Saturday, June 3, 2017
THE CATHOLIC CONCEPT OF SIN COULD BE DIFFERENT TO OTHER CONCEPTS OF SIN. Sin Is A Taboo Subject In Certain Spheres Of Society Because It Is Considered Outdated And Unnecessary. The truth might be that sin is something people do not want to have to acknowledge because it may mean a lifestyle change is required.
When speaking of the catholic concept of sin, I assume you mean the universally accepted concept of sin and not the views of the Roman Catholic Church.
Universally sin is accepted to be horrendous acts of behavior that are detrimental to humankind. Among the Jains, this concept is also extended to all living things. Among so-called progressives, sin does not include killing humans to protect wildlife or flora.
Among many progressives the word “sin” is disavowed of meaning because of its association with religious practices that pertain to violating the rules and regulations attributed to (what they perceive as) an imaginary being. Therefore, the use of the words “unlawful” or “illegal” are more appropriate to denominate that violations of actions are forbidden by judicial writ or any legislation passed by a governing body, such as a congress, parliament, or agreed upon by international treaty.
Resident within the idea of the word “sin” is the idea of violation of what is naturally right. The conscience of the individual has a natural recognition of what is right, but this is often overridden by a decision of the individual to ignore the internalized reaction of shock—a sensation that is often mistaken for fear—that a violation might occur. Nevertheless, the idea that there are right actions and wrong actions that can be conceptualized informs us that this is the product of possessing the ability to recognize the difference between right and wrong. The distortion of this ability produces misconceived ideas that portray evil as good, and that which is good, being declared evil.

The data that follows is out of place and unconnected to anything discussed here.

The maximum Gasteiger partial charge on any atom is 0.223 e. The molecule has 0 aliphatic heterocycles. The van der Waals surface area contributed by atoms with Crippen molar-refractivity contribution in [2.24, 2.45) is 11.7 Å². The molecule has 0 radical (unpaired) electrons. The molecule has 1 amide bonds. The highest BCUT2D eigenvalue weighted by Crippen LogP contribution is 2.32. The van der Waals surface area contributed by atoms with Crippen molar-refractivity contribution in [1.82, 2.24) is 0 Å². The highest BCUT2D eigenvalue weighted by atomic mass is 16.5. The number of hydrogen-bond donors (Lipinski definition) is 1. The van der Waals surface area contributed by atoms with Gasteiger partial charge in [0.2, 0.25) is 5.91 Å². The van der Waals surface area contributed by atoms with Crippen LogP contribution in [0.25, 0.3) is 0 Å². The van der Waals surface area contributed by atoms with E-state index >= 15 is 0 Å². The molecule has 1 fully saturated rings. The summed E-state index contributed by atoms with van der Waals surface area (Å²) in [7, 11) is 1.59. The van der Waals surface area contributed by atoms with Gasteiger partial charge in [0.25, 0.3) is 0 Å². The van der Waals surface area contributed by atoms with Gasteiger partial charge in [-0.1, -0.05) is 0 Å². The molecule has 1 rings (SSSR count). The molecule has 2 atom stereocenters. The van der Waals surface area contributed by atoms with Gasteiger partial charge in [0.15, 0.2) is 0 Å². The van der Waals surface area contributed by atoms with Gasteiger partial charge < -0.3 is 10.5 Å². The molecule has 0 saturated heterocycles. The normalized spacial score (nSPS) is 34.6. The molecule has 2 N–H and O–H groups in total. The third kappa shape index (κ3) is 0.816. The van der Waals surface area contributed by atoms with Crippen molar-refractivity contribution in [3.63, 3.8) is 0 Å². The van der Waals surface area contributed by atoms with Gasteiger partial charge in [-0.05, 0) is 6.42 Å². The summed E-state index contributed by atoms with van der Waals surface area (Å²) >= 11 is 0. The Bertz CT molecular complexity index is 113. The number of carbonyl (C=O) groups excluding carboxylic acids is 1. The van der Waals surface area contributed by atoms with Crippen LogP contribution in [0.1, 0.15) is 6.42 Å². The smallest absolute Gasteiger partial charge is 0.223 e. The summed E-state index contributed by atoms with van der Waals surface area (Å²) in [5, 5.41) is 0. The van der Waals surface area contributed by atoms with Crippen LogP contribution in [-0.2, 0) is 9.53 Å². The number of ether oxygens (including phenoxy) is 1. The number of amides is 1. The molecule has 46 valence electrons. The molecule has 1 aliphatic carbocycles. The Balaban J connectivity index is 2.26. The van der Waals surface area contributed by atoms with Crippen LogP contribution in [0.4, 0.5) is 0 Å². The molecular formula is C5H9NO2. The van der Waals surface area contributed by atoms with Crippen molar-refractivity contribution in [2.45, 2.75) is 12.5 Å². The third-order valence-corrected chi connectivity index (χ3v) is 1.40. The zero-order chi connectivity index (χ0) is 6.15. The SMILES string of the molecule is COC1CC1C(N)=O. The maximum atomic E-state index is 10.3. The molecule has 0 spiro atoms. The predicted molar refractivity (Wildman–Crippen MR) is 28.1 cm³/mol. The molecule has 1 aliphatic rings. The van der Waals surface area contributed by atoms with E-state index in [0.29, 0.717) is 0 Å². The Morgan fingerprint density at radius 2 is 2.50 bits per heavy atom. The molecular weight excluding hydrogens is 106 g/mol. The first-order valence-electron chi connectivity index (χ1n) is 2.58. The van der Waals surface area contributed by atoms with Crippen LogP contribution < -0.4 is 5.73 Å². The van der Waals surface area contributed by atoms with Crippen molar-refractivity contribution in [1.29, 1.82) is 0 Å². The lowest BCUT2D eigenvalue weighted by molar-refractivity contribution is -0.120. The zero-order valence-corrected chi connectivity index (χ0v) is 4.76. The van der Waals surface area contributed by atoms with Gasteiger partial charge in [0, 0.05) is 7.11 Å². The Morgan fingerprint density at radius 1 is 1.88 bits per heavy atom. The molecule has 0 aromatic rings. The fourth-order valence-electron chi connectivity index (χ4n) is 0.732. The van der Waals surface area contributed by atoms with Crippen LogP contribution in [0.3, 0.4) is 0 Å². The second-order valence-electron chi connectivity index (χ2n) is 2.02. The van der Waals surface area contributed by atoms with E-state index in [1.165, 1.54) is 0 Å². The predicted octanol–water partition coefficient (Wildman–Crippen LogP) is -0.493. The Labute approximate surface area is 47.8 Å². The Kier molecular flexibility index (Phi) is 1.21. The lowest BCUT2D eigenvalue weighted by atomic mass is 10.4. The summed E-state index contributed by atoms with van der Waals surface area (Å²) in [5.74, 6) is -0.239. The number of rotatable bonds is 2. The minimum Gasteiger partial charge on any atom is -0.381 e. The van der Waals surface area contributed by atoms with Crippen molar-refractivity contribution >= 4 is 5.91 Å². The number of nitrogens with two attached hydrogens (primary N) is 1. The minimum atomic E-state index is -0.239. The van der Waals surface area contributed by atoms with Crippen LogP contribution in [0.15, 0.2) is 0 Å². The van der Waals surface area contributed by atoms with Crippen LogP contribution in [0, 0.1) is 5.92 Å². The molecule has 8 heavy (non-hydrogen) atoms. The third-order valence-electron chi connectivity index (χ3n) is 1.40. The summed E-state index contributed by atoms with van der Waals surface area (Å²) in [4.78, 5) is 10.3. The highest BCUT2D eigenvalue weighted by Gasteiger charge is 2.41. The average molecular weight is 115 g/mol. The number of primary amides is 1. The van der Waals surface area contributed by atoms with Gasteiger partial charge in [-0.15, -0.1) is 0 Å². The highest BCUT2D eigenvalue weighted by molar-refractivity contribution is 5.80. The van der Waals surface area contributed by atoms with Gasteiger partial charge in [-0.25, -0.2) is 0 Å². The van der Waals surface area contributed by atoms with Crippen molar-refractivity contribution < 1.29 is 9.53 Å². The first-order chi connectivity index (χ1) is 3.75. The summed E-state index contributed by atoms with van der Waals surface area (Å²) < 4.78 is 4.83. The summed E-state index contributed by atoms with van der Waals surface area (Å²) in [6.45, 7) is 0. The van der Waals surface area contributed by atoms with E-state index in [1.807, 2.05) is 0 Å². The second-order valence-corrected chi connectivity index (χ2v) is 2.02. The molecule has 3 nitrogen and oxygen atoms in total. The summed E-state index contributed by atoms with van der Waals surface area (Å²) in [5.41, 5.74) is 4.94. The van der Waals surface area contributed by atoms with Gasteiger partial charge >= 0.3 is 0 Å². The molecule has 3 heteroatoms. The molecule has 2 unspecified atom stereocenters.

The fascination and exaltation of genitals, organs of excrement, their contents and frequent use of vulgar meaningless expressions is perceived as good, but aspiring to more noble pursuits is abhorred and deemed evil. But, more especially, the socially destructive ideas that are designed to foment discontent and social disharmony—as witnessed today in the world we live—is deemed good, but the condemnation is deemed evil.
Even though socially destructive behavior is acknowledged as a sin against humanity, we learn that the politicians have a fascination with perversion, perverting innocent children, are thieves, liars and fraudulent operators of charities. Progressives claim that this is acceptable, for they wholeheartedly support such politicians.
The catholic idea of sin in every day life varies depending upon the degree to which people sear their own consciences as they, reject the truth and, delight in participating and endorsing evil.
Ironically, though the idea of commitment is upheld as noble—even pure—it can be debased because of blackmail. Shortsightedness and self-interest lead to blackmail as being the reason for togetherness rather than love of a pure devotion to righteousness that is beneficial for all. These people view sin as revealing their iniquities as being punishment by death—for example, the blood oath of the Cosa Nostra to keep their evils covered.
Those who desire a better way, the freedom that comes from being authentic, and the joy of knowing eternal life, recognize that evil is to violate another person’s rights in the same way as one would not like one’s own rights to be violated.
The Way Of Life Is Found By Being Free From The Fear Of Being Found Out